--- SEARCH ---
Learning Chinese
Learn to Cook Chinese Dishes
Exchange Rates
Hotel Service
China Calendar

Hot Links
China Development Gateway
Chinese Embassies

Hey, You! Get Off of My Cloud

With persistent drought still plaguing China, some regions have begun squabbling over clouds.

With the help of modern technology, such as launching rockets filled with various cloud-seeding substances, rain has fallen on some parched areas.

But the practice has caused considerable controversy in China in recent days, with some saying that one area's manmade rain takes moisture that nature intended to go to another.

In central China's Henan Province, persistent drought has hit the cities of Pingdingshan, Zhumadian, Luohe, Xuchang and Zhoukou. Cloud seeding finally brought the residents of the five cities some wet stuff last Saturday, but by no means equally.

In Pingdingshan, more than 100 millimeters of rain fell.

But in Zhoukou, it simply drizzled, with less than 30 mm of rainfall measured.

Meteorologists in Zhoukou were soon accusing their counterparts in Pingdingshan of overusing natural resources by intercepting clouds that would have likely drifted to other places--say, like Zhoukou.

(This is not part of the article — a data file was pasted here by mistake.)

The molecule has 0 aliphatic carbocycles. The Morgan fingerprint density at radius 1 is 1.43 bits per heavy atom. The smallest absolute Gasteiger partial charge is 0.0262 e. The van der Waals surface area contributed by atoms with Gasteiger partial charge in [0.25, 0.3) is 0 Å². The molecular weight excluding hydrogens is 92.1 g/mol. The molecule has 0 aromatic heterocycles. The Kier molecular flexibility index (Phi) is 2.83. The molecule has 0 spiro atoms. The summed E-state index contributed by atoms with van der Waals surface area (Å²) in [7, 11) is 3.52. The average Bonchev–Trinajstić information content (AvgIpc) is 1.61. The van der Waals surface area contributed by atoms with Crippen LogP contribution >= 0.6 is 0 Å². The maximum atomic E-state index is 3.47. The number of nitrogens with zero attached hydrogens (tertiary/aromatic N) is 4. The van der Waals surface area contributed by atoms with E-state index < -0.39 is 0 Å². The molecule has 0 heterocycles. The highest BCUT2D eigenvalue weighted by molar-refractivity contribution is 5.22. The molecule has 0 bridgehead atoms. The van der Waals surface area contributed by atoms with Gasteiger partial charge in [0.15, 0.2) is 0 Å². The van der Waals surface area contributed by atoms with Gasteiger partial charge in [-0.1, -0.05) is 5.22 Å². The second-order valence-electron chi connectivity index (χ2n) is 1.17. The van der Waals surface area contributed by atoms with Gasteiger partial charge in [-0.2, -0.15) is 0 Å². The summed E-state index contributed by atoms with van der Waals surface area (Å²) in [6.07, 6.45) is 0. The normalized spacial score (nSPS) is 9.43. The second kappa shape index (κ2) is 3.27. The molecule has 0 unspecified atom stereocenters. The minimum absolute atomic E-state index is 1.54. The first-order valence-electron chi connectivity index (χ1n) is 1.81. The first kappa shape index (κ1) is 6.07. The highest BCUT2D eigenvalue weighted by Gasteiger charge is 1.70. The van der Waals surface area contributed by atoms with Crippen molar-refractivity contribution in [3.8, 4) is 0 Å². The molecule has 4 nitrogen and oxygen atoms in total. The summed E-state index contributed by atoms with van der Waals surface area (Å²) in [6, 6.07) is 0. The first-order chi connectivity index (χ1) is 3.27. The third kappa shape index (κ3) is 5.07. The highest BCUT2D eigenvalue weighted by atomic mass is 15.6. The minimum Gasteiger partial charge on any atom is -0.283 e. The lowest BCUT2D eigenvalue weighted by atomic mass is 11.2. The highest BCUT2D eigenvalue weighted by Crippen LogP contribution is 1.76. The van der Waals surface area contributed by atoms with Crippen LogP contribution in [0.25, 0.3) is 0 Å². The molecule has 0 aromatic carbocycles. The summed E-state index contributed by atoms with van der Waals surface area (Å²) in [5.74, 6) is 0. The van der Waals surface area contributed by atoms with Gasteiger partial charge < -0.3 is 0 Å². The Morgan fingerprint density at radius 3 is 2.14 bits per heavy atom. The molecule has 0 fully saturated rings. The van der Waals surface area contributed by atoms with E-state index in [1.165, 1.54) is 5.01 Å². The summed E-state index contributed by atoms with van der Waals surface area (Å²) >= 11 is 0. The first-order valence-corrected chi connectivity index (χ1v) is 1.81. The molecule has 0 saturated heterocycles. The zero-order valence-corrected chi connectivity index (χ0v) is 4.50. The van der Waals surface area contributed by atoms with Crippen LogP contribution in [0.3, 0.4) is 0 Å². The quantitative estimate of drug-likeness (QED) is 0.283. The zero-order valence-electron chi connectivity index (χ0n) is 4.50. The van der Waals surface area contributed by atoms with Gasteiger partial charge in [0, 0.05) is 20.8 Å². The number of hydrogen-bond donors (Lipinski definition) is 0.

"Some places have abused rainwater resources," said a Zhoukou expert who asked not to be named.

The controversy over who gets access to which clouds demonstrates that the country needs regulations on how to exploit and utilize these resources, said Sun Boyang, a weather law expert from the Henan Meteorological Bureau.

However, Hu Zhijin, of the Chinese Meteorological Society, said that conditions are still not ripe for regulation.

It is still difficult for meteorologists to test the effects of weather modification, such as determining precisely how much rainfall has been caused by rainmaking activities, Hu explained.

"The natural changes in the atmosphere are very fast and complex," Hu said. "We are not yet able to observe the atmosphere everywhere at all times, so the data we collect is not complete."

Hu said another two decades of research may be needed in order to draft such regulations, if it is even possible then.

The most effective way to manage rainfall is for government entities to coordinate efforts, Hu said.

(China Daily July 14, 2004)

Shanghai to Promote Artificial Rain to Save Electricity
Cloud Seeding Works in Drought-hit Regions
Artificial Rain Eases Drought in Beijing
Artificial Rain to Help Put Out Fire in Gansu
Artificial Rain Widens Upper Reaches of Yellow River
Print This Page
Email This Page
About Us SiteMap Feedback
Copyright © China Internet Information Center. All Rights Reserved
E-mail: webmaster@china.org.cn Tel: 86-10-68326688